I moved to this part of the country approximately 17 years ago. Among my list of priorities was to find a choir. I had been a member of a choir(s) for a great many years and wished to continue doing so where I now lived. So, I looked around and decided to visit one who was giving a concert in May of that year, 2004, to get a feel for what they sounded like and also looked like. I liked what I heard and their concert dress. I have now been fortunate to be a member of this choir ever since and yes, you’ve guessed it, it is CIRENCESTER CHORAL SOCIETY.
In the days when we were able to record the concerts, I’m pleased to say I have copies of most of them; recorded by much missed Raymond Fenton. I also have all the programmes!
This means I have taken part in 34 plus concerts and still find the whole exercise hard work but exciting. The first one I was involved in was conducted by David Whitehead but since then under the baton of Carleton Etherington. A strict but benevolent conductor.
I always enjoy the rehearsals, finding them sometimes difficult but always going home with a sense of achievement. Concert days; these are exciting. I say this because just having the orchestra present, or just organ accompaniment, lifts the whole thing to a different level. To me the sound of orchestra members setting up and when possible, for them to do so banging a drum, blowing a trumpet, a line from a clarinet and you really feel that a splendid event is about to happen. Well, I do.
Going home afterwards is an anti-climax and you look forward to next term. So, I feel we should BLOW OUR OWN TRUMPET. Don’t you?
(Who better to Sound the Trumpet, Purcell style, on our behalf than Alison Balsom and Iestyn Davies: https://youtu.be/fKh-YATjQt4 Ed.)
MEMORIES FROM A FORMER MEMBER We were delighted to receive this from Simon Browning who, as well as helping the basses to find the right notes, guided us through the transition from one Treasurer to another:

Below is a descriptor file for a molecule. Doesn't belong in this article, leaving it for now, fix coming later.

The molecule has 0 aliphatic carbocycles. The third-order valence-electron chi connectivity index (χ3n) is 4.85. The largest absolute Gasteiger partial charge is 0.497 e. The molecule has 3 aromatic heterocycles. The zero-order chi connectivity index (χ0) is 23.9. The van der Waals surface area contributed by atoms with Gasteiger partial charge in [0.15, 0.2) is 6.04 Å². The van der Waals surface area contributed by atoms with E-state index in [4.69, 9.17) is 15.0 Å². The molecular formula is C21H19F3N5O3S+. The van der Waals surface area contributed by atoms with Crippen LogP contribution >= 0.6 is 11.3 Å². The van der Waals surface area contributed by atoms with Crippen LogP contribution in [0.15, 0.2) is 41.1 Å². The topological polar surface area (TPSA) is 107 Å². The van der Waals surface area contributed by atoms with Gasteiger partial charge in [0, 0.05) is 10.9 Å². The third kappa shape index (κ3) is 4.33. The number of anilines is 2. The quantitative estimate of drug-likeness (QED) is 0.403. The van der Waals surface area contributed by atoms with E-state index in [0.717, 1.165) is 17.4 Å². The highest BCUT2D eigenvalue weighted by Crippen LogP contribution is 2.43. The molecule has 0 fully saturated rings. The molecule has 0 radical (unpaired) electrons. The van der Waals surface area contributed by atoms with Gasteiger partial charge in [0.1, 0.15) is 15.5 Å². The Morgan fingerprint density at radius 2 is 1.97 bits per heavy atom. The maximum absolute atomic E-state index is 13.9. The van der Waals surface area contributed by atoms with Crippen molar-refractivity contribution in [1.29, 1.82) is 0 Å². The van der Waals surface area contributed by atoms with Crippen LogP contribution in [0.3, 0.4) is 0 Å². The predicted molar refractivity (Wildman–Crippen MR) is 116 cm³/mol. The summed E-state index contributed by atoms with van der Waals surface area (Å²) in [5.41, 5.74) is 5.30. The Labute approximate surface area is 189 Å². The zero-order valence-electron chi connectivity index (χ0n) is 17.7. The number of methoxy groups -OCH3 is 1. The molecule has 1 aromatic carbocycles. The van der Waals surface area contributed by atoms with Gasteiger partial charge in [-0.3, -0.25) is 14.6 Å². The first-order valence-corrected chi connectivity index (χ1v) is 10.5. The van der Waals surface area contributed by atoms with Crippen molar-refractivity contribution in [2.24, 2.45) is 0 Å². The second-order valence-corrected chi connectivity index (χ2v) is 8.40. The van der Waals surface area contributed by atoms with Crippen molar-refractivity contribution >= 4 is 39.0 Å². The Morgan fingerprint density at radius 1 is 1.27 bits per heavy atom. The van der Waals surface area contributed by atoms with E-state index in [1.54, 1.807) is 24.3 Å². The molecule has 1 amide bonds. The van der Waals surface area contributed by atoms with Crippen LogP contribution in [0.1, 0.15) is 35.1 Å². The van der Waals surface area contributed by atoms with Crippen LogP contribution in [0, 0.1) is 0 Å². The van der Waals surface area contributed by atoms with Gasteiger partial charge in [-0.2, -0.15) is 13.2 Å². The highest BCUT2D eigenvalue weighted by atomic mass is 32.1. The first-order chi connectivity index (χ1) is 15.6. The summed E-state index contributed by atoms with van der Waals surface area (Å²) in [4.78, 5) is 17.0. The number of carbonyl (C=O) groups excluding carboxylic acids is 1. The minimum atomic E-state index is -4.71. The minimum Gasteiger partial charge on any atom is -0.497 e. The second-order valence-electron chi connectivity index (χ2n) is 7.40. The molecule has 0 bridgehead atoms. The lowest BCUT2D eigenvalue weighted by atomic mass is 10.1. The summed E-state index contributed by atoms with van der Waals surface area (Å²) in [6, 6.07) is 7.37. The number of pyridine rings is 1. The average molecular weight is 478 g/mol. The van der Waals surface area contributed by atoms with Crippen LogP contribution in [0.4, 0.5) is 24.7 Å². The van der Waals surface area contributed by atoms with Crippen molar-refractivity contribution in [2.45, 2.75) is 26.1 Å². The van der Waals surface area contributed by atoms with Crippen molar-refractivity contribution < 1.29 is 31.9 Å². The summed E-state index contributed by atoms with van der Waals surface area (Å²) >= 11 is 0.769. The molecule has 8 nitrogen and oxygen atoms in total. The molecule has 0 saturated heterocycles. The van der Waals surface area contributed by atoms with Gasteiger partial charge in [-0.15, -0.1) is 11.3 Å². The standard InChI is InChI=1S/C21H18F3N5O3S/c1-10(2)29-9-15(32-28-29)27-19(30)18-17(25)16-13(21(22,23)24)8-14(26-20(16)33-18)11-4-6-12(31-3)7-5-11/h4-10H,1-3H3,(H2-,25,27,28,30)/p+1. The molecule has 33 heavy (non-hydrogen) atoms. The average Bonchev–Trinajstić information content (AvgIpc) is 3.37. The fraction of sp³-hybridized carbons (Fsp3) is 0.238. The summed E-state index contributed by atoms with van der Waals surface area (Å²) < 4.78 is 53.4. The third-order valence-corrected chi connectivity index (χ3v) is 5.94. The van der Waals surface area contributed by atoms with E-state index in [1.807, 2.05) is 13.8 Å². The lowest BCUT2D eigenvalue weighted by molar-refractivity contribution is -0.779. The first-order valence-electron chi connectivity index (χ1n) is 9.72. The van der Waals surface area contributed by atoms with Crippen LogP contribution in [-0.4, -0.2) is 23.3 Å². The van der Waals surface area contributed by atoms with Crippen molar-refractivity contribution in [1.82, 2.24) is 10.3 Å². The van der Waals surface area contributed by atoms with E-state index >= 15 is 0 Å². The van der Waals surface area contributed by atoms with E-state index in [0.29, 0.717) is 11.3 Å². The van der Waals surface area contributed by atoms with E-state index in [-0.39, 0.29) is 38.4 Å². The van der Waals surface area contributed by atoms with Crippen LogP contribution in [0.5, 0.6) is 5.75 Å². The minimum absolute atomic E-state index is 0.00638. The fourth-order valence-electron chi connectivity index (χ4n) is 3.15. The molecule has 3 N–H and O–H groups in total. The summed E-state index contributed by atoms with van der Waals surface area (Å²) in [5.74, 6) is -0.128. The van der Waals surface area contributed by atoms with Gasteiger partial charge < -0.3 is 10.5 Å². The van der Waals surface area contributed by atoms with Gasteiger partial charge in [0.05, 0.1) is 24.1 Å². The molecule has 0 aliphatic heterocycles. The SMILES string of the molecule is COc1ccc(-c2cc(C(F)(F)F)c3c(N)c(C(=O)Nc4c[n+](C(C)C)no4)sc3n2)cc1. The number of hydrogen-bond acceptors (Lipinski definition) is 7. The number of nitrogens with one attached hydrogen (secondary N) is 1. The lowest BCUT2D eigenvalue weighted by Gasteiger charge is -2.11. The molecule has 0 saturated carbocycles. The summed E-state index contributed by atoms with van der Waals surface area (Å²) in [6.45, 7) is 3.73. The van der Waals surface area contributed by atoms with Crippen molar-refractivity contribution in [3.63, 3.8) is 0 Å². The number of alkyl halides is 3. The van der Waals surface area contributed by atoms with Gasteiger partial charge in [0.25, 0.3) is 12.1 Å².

I read with interest Carleton’s notes on Dr James Lancelot, as I was at school with James and we knew then he was a gifted organist and often played at our services. Well well well!!
St James Cathedral, Toronto
Old story that happened to me back in the late 1970’s when my brother emigrated to Canada and there was a 125 year celebration service in St James Cathedral and I was visiting him and I asked to sing in the choir, and it was being televised. At the beginning of the service they suddenly started singing the national anthem ‘O Canada’ and not knowing the words I was the only member of the choir buried deep in their book trying to find the words and of course everyone else was singing it by heart!!
(Here, Simon, is ‘O Canada’ complete with lyrics for you to learn for your next visit so you’ll be able to watch the conductor! With best wishes from CCS: https://youtu.be/jXFXXeoC4k0 )
I SCREAMED AT THE BEATLES confesses Gill Hornby:
You did make me chuckle about your Beatles story. I too was in another world (a convent school) before going to the Minehead mixed Grammar school to do my A levels. One day in class someone mentioned the Beatles and I made the mistake of saying ‘Who are the Beatles?’ The class was in uproar – how could I not know the Beatles the cry went up. Well, when I got home I made a point of finding out who they were and became quite a fan. Later that year the Beatles came to Minehead on the steam train along with Wilfred Bramble, making ‘A Hard Day’s Night’. We were allowed time off school to go and see them at the station. I don’t think the school had much option. My mum came too and we all tried to scream as we thought it was expected. It was most embarrassing for a little convent girl but I managed a strangled sound as did my mum. Such memories.
And Gill suggests this attractive video featuring David Attenborough: https://www.youtube.com/watch?v=iYXBJmrsxZU
AND FINALLY . . .
This is called ‘getting your own back’: https://youtu.be/fONp7PjHLlg